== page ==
Sporting Life: Encourage your kid and dog to play together. Childhood and canine obesity are major health problems. An active lifestyle is as important as a healthful diet with portion control.

 

Here’s the real treat: When your kid and dog enjoy a shared meal, they’re celebrating the human-animal bond all over again. Bone appetit!

 

 

Wellness: Healthy Living
Healthy Food Dogs and Kids Can Share
TREAT them both right

You want to give your dog the best. You want to give your child the best, too. No one advocates feeding your child dog food. But how about giving both of them … salmon steak?

 

Sharing food with your dog seems radical, but it’s merely a return to the way dogs were fed for millennia. The human-animal bond developed partly because dogs and humans could eat the same foods, and the act of sharing reinforced this intimate connection.

Shared food isn’t novel compared with “dog food,” which was invented only 150 years ago when Spratt’s Patent Meat Fibrine Dog Cake hit the market. With this biscuit, dog food distinct from human food was created. After World War I, canned horsemeat joined biscuits as dog food, and after World War II, better living through chemistry brought on the golden age of processing: kibble for dogs, TV dinners and Tang for kids.

 

Nowadays, few of us would feed our kids a 1950s classic like baked ham slice slathered in mustard and garnished with maraschino cherries, a triumph of color over taste. Nor would we feed our dogs a mid-century meal of Gaines-Burgers, a triumph of marketing over nutrition. Instead, we are rediscovering the benefits of unprocessed, home-prepped, whole foods for our kids and dogs.

 

Michael Pollan’s best-selling In Defense of Food warns us not to eat anything our great-grandmothers wouldn’t recognize as food. A complementary principle applies: Don’t feed your dog anything your great-grandmother’s dog wouldn’t recognize as food. What they would both recognize is the same: simply food, not a “Food, Inc.” assemblage of processed factory ingredients.

 

The best food for dogs and kids is organic, whether meat, produce or whole grains. Too expensive? You can still prepare healthy, sharable meals. Look for sales in your market’s meat section. Chicken and beef can be cheaper per pound than kibble, canned food or packaged treats, and their nutritional value far exceeds that of dog food, whose first ingredients often include by-products and nutrient-poor, agricultural-grade grains. Dog food gives you less for more; shared food gives you more for less. Read unit prices!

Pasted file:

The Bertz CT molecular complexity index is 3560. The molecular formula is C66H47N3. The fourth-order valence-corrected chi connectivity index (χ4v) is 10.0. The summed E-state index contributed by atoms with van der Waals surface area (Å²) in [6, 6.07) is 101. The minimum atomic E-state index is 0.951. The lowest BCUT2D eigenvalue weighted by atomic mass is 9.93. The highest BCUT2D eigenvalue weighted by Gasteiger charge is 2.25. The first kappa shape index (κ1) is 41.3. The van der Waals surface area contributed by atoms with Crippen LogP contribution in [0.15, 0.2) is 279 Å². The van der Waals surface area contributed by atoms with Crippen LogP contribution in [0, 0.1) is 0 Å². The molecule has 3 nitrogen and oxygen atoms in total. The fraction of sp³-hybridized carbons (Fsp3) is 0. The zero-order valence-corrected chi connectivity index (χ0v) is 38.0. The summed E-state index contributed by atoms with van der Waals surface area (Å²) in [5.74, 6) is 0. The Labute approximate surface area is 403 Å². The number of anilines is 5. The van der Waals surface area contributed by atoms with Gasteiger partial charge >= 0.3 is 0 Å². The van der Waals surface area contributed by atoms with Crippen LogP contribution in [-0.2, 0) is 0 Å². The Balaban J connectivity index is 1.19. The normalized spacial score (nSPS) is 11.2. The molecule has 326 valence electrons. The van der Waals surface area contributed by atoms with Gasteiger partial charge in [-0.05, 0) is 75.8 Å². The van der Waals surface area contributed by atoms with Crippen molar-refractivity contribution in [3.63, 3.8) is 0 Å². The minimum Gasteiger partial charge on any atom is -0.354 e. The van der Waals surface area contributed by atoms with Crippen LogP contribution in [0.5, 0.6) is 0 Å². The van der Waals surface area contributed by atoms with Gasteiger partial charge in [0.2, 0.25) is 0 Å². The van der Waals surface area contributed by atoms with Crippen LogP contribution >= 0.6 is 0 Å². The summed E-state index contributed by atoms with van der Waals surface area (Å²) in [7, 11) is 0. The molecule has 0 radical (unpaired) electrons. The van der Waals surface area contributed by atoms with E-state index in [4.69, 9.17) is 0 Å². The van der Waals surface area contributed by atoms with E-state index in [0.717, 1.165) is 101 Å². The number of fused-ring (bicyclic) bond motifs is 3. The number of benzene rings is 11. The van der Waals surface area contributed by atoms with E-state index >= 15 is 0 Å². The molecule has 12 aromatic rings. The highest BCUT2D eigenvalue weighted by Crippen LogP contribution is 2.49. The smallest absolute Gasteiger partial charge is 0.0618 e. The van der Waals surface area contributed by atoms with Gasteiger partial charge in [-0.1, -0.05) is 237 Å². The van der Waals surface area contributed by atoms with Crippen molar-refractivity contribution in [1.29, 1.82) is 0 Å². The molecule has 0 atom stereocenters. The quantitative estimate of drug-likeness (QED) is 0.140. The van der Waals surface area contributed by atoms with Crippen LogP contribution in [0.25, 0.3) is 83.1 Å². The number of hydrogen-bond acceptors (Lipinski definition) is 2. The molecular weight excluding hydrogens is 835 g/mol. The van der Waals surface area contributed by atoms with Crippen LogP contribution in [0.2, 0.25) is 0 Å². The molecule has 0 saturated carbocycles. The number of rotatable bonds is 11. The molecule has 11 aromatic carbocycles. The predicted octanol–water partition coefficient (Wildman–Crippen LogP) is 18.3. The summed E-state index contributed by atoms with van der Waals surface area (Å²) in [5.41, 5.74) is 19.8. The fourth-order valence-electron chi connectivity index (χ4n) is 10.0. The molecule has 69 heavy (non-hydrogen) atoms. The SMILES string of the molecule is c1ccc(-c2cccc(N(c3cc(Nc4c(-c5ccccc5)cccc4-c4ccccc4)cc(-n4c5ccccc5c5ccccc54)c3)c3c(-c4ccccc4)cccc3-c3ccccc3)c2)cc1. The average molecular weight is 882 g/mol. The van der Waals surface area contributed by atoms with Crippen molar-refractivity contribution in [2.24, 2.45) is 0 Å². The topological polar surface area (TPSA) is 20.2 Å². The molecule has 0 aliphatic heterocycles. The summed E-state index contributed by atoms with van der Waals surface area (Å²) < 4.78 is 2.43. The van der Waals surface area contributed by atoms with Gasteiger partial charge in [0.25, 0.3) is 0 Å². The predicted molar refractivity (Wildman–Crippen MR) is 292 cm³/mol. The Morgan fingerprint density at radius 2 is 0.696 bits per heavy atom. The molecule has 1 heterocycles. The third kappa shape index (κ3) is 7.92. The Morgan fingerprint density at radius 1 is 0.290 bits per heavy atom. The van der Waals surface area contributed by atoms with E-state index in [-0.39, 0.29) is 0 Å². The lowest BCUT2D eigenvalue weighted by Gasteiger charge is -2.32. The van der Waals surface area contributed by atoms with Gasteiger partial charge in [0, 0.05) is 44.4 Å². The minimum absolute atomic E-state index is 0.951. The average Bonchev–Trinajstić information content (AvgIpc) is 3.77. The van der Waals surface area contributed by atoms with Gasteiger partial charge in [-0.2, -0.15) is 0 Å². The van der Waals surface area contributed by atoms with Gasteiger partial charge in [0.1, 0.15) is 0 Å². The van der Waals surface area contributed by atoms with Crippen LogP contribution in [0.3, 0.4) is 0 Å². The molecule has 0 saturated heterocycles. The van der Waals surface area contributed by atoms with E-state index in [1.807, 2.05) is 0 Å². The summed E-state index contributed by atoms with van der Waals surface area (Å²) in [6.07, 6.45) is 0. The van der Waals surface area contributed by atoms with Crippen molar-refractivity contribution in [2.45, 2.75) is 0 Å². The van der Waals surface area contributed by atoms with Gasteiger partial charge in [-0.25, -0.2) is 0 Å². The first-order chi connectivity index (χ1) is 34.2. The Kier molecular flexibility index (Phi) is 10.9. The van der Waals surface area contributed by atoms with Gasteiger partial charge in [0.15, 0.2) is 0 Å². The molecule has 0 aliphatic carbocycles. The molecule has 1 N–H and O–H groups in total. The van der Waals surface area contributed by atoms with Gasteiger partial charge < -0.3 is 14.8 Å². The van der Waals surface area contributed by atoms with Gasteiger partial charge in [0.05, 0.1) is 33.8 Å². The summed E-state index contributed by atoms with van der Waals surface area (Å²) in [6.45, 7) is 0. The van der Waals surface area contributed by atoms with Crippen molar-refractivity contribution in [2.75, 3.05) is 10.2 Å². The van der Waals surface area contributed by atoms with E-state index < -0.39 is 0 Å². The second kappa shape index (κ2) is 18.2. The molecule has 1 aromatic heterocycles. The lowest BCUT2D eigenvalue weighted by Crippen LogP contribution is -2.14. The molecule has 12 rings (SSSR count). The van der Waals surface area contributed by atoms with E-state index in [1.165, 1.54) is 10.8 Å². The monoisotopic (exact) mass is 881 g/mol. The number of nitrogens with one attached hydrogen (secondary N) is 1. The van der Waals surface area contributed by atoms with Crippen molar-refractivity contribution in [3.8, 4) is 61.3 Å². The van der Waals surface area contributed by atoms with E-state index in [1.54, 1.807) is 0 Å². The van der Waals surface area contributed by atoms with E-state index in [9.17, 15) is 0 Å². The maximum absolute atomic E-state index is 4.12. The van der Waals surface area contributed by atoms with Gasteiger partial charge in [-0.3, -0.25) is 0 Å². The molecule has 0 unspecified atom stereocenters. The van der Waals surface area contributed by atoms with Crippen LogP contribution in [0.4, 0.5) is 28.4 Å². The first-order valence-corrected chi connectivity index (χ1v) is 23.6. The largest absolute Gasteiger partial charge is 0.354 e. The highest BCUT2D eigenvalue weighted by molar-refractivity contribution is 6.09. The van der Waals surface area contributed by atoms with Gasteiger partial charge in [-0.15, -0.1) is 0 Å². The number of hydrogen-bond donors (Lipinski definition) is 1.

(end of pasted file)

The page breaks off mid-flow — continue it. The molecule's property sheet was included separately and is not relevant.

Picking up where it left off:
Shared food is as fast as “fast food,” as convenient as “convenience food.” Give your kid and your dog carrots instead of potato chips and dog biscuits. Think freshness and simplicity, not complexity and trendiness. A dietary dividend: Kids are more likely to try new foods if the dog’s enjoying them.

 

Enrich your perspective on shared food with the TREATS system. Named for what dogs and kids both enjoy, TREATS stands for:

 

Taste over Image

Read Labels

Eat Local, Fresh, Organic

Always Flavor It Yourself

Tooth or Dare

Sporting Life

 

Taste over Image: Don’t buy the succulent-looking chicken plumped with saltwater, pumped with antibiotics and fed pesticide-laced corn. Buy organic or at least “natural” chicken. It tastes better and needs no artificial enhancement.

 

Read Labels: The packaging depicts a cornucopia of ripe fruits and vegetables, but what’s really inside? Only the manufacturer knows for sure, but you can learn a lot by reading labels. Note the number and incomprehensibility of ingredients in processed food. A whole food has one ingredient: a banana contains banana.

 

Eat Organic, Seasonal, Local: Patronize a farmers’ market or farm stand. Be brave—if the First Lady can commandeer a plot of White House lawn, you can grow a victory garden. At least set up a window box and grow herbs to …

 

Always Flavor It Yourself: Don’t buy foods with salt or sugar added. Let your child and dog discover the real taste of food. Experiment with spices like cinnamon, ginger and anise.

 

Tooth or Dare: Fight dental decay and gum disease; don’t buy kid- and dog-targeted commercial foods. Children’s cereals “might as well be cookies,” says Marion Nestle in What to Eat. Give your kid and dog an apple to share. Dog food doesn’t promote dental health, and it often contains sugar (as does canine toothpaste!). In the wild, canids’ teeth stay clean through a diet consisting primarily of meat and bones. (With their wolf-like dentition, dogs are classified taxonomically as carnivores, which does not preclude opportunistically eating vegetation, including digestible vegetables.)

 

Sporting Life: Encourage your kid and dog to play together. Childhood and canine obesity are major health problems. An active lifestyle is as important as a healthful diet with portion control.

 

Here’s the real treat: When your kid and dog enjoy a shared meal, they’re celebrating the human-animal bond all over again. Bone appetit!